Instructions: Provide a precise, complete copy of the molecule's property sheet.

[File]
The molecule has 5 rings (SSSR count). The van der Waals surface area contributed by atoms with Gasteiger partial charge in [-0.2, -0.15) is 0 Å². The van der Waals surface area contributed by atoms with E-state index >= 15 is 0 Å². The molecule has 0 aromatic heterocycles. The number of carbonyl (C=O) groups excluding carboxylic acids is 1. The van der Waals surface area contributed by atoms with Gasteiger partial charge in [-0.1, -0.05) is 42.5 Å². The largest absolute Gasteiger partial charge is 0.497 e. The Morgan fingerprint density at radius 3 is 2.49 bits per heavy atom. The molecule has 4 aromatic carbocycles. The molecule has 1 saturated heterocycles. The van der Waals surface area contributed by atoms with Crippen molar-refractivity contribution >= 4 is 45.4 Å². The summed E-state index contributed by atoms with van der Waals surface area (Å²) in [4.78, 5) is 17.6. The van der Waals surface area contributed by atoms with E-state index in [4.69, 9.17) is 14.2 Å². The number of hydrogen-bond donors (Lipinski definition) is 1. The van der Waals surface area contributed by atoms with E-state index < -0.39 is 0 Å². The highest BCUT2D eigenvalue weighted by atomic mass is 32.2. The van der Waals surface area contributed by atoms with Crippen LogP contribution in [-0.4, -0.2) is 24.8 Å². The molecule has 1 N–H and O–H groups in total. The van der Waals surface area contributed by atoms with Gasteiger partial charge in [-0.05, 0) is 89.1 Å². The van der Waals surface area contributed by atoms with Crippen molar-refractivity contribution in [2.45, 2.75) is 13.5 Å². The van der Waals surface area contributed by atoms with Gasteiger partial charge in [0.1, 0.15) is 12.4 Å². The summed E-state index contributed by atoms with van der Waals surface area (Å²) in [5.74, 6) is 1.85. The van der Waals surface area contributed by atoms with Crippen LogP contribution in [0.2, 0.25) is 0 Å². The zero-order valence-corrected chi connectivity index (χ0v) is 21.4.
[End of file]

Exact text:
The molecule has 5 rings (SSSR count). The van der Waals surface area contributed by atoms with Gasteiger partial charge in [-0.2, -0.15) is 0 Å². The van der Waals surface area contributed by atoms with E-state index >= 15 is 0 Å². The molecule has 0 aromatic heterocycles. The number of carbonyl (C=O) groups excluding carboxylic acids is 1. The van der Waals surface area contributed by atoms with Gasteiger partial charge in [-0.1, -0.05) is 42.5 Å². The largest absolute Gasteiger partial charge is 0.497 e. The Morgan fingerprint density at radius 3 is 2.49 bits per heavy atom. The molecule has 4 aromatic carbocycles. The molecule has 1 saturated heterocycles. The van der Waals surface area contributed by atoms with Crippen molar-refractivity contribution >= 4 is 45.4 Å². The summed E-state index contributed by atoms with van der Waals surface area (Å²) in [4.78, 5) is 17.6. The van der Waals surface area contributed by atoms with E-state index in [4.69, 9.17) is 14.2 Å². The number of hydrogen-bond donors (Lipinski definition) is 1. The van der Waals surface area contributed by atoms with E-state index < -0.39 is 0 Å². The highest BCUT2D eigenvalue weighted by atomic mass is 32.2. The van der Waals surface area contributed by atoms with Crippen LogP contribution in [-0.4, -0.2) is 24.8 Å². The molecule has 1 N–H and O–H groups in total. The van der Waals surface area contributed by atoms with Gasteiger partial charge in [-0.05, 0) is 89.1 Å². The van der Waals surface area contributed by atoms with Crippen molar-refractivity contribution in [2.45, 2.75) is 13.5 Å². The van der Waals surface area contributed by atoms with Gasteiger partial charge in [0.1, 0.15) is 12.4 Å². The summed E-state index contributed by atoms with van der Waals surface area (Å²) in [5.74, 6) is 1.85. The van der Waals surface area contributed by atoms with Crippen LogP contribution in [0.2, 0.25) is 0 Å². The zero-order valence-corrected chi connectivity index (χ0v) is 21.4.